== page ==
As far as Jimmie Johnson as a teammate, you know, we love having him there, obviously. He brings a lot to the team and a lot of spotlight on us, as well. But just a great guy. You know, the first day he showed up with the team he didn't have a big entourage or anything like that, came in very humble and just a nice guy, quality guy, and when he got in the car, you know, he's immediately fast and I would say very professional, very focused, has a pretty broad technical knowledge. It's always interesting to watch from my seat, just being in kind of the debrief room when he's talking to the engineer, or engineers, how he works, just very detailed feedback and just interesting just to see that focus. There's definitely a laser-like focus I would say.
The last question was about NASCAR?
Q. Given your dad's history in NASCAR, have you ever given any thought to making any forays into stock car racing yourself?
ALEX GURNEY: I have a little bit. I think I'm a road racer at heart, so I would love to drive in any NASCAR road racing event for sure. At the moment I see my future in Grand-Am, but I would love to add to that by doing some NASCAR road racing, definitely. I love the Glen, I love Infineon, Mexico City, races like that, where I think I could perform.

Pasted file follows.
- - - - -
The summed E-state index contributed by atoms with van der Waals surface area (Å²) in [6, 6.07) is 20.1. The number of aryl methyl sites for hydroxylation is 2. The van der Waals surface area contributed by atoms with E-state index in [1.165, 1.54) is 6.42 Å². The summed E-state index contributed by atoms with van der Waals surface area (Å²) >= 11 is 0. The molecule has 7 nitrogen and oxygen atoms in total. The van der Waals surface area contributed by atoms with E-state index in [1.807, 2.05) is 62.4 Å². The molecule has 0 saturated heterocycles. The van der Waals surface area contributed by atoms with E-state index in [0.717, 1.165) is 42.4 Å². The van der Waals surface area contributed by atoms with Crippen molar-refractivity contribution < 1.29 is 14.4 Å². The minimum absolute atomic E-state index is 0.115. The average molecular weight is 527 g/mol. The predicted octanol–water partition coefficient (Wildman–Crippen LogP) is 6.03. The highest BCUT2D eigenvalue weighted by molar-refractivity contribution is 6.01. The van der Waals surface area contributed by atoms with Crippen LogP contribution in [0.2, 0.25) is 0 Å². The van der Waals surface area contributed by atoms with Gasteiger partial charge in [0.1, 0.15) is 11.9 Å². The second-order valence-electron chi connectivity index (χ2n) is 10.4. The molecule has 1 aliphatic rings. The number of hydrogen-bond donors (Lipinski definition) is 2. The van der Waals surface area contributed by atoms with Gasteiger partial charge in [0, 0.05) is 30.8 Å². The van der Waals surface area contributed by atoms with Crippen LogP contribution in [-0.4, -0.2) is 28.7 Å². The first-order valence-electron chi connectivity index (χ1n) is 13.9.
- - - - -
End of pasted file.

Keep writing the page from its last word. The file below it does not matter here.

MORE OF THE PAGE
I've talked a little bit, very on the edges a little bit, about doing something like that, and my team owner, Bob Stallings, has actually made some inquiries on that level, also. There's a chance that something might come of that at some point.
Q. Alex, you mentioned before that you had some pretty good success with a conservative approach to this race. How difficult is it hour after hour for 24 hours to maintain a conservative approach?
ALEX GURNEY: I think it is. I mean, I think it goes against kind of a driver's kind of natural instinct to just go for it all the time. You don't want to -- you want to be fast. It's kind of a driver's thing. You want to put up lap times and be the fast guy. But that's definitely not the way to win this race. By the end of the 24 hours, even though it may not seem like it in the middle of the race, the winner or the top five are usually spread out by a few laps, sometimes quite a bit more than that.